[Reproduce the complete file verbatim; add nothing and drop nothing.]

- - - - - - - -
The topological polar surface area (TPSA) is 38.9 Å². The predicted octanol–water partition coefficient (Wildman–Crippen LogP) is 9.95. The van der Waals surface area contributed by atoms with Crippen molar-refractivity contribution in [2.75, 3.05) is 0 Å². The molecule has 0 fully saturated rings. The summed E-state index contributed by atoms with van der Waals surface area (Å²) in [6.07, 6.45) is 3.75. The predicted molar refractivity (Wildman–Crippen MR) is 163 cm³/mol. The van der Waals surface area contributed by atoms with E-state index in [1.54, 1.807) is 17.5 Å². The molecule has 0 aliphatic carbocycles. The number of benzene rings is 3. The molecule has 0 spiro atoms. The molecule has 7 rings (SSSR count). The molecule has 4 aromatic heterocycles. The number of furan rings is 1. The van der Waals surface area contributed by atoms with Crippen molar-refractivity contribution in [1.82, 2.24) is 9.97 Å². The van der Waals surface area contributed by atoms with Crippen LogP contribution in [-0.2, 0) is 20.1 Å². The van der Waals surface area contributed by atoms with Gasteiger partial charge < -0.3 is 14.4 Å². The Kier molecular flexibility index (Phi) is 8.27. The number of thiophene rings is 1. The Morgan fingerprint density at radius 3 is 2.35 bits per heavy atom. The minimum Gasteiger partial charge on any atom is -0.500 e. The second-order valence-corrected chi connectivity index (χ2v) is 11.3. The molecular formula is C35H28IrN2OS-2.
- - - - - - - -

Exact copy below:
The topological polar surface area (TPSA) is 38.9 Å². The predicted octanol–water partition coefficient (Wildman–Crippen LogP) is 9.95. The van der Waals surface area contributed by atoms with Crippen molar-refractivity contribution in [2.75, 3.05) is 0 Å². The molecule has 0 fully saturated rings. The summed E-state index contributed by atoms with van der Waals surface area (Å²) in [6.07, 6.45) is 3.75. The predicted molar refractivity (Wildman–Crippen MR) is 163 cm³/mol. The van der Waals surface area contributed by atoms with E-state index in [1.54, 1.807) is 17.5 Å². The molecule has 0 aliphatic carbocycles. The number of benzene rings is 3. The molecule has 0 spiro atoms. The molecule has 7 rings (SSSR count). The molecule has 4 aromatic heterocycles. The number of furan rings is 1. The van der Waals surface area contributed by atoms with Crippen molar-refractivity contribution in [1.82, 2.24) is 9.97 Å². The van der Waals surface area contributed by atoms with Crippen LogP contribution in [-0.2, 0) is 20.1 Å². The van der Waals surface area contributed by atoms with Gasteiger partial charge < -0.3 is 14.4 Å². The Kier molecular flexibility index (Phi) is 8.27. The number of thiophene rings is 1. The Morgan fingerprint density at radius 3 is 2.35 bits per heavy atom. The minimum Gasteiger partial charge on any atom is -0.500 e. The second-order valence-corrected chi connectivity index (χ2v) is 11.3. The molecular formula is C35H28IrN2OS-2.